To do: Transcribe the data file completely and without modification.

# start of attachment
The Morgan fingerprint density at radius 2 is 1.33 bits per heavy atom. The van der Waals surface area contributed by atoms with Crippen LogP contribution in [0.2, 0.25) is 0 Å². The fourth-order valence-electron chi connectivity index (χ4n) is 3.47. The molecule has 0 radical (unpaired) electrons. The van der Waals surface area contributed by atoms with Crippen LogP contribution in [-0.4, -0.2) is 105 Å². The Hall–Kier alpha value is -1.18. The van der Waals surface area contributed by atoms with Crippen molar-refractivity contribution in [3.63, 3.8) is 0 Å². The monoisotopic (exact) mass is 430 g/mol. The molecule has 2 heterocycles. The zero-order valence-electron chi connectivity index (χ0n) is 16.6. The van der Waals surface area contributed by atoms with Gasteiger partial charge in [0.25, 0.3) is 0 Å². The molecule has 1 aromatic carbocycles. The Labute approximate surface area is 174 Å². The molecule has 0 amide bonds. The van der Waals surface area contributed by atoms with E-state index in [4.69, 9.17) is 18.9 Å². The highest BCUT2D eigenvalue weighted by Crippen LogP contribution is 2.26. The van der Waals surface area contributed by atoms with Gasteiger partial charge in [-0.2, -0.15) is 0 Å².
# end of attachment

The Morgan fingerprint density at radius 2 is 1.33 bits per heavy atom. The van der Waals surface area contributed by atoms with Crippen LogP contribution in [0.2, 0.25) is 0 Å². The fourth-order valence-electron chi connectivity index (χ4n) is 3.47. The molecule has 0 radical (unpaired) electrons. The van der Waals surface area contributed by atoms with Crippen LogP contribution in [-0.4, -0.2) is 105 Å². The Hall–Kier alpha value is -1.18. The van der Waals surface area contributed by atoms with Crippen molar-refractivity contribution in [3.63, 3.8) is 0 Å². The monoisotopic (exact) mass is 430 g/mol. The molecule has 2 heterocycles. The zero-order valence-electron chi connectivity index (χ0n) is 16.6. The van der Waals surface area contributed by atoms with Gasteiger partial charge in [0.25, 0.3) is 0 Å². The molecule has 1 aromatic carbocycles. The Labute approximate surface area is 174 Å². The molecule has 0 amide bonds. The van der Waals surface area contributed by atoms with E-state index in [4.69, 9.17) is 18.9 Å². The highest BCUT2D eigenvalue weighted by Crippen LogP contribution is 2.26. The van der Waals surface area contributed by atoms with Gasteiger partial charge in [-0.2, -0.15) is 0 Å².